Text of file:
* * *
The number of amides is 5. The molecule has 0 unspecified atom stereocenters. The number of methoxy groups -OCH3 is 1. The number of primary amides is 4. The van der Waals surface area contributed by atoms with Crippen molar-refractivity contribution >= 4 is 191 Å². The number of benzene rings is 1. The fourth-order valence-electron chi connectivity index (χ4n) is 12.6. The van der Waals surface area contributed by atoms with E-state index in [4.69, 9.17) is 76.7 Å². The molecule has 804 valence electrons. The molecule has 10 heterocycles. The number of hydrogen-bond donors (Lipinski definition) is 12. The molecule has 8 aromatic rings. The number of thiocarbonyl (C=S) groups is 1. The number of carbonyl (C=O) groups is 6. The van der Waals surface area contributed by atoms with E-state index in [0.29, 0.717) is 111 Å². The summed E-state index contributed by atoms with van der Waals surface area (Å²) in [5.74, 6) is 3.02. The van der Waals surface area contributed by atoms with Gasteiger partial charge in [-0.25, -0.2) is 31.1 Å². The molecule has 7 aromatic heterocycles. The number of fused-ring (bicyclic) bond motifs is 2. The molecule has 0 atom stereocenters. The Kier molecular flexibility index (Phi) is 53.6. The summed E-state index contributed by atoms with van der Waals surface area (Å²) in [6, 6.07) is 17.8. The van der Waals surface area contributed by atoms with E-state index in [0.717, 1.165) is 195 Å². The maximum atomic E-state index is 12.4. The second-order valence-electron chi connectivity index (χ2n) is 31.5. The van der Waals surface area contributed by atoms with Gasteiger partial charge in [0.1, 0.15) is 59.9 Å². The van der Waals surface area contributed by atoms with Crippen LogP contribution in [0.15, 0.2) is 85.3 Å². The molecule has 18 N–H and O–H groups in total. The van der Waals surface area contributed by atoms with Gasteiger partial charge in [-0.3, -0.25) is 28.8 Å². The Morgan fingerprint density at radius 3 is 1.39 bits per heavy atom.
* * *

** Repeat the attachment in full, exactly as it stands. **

The number of amides is 5. The molecule has 0 unspecified atom stereocenters. The number of methoxy groups -OCH3 is 1. The number of primary amides is 4. The van der Waals surface area contributed by atoms with Crippen molar-refractivity contribution >= 4 is 191 Å². The number of benzene rings is 1. The fourth-order valence-electron chi connectivity index (χ4n) is 12.6. The van der Waals surface area contributed by atoms with E-state index in [4.69, 9.17) is 76.7 Å². The molecule has 804 valence electrons. The molecule has 10 heterocycles. The number of hydrogen-bond donors (Lipinski definition) is 12. The molecule has 8 aromatic rings. The number of thiocarbonyl (C=S) groups is 1. The number of carbonyl (C=O) groups is 6. The van der Waals surface area contributed by atoms with E-state index in [0.29, 0.717) is 111 Å². The summed E-state index contributed by atoms with van der Waals surface area (Å²) in [5.74, 6) is 3.02. The van der Waals surface area contributed by atoms with Gasteiger partial charge in [-0.25, -0.2) is 31.1 Å². The molecule has 7 aromatic heterocycles. The number of fused-ring (bicyclic) bond motifs is 2. The molecule has 0 atom stereocenters. The Kier molecular flexibility index (Phi) is 53.6. The summed E-state index contributed by atoms with van der Waals surface area (Å²) in [6, 6.07) is 17.8. The van der Waals surface area contributed by atoms with E-state index in [0.717, 1.165) is 195 Å². The maximum atomic E-state index is 12.4. The second-order valence-electron chi connectivity index (χ2n) is 31.5. The van der Waals surface area contributed by atoms with Gasteiger partial charge in [0.1, 0.15) is 59.9 Å². The van der Waals surface area contributed by atoms with Crippen LogP contribution in [0.15, 0.2) is 85.3 Å². The molecule has 18 N–H and O–H groups in total. The van der Waals surface area contributed by atoms with Gasteiger partial charge in [-0.3, -0.25) is 28.8 Å². The Morgan fingerprint density at radius 3 is 1.39 bits per heavy atom.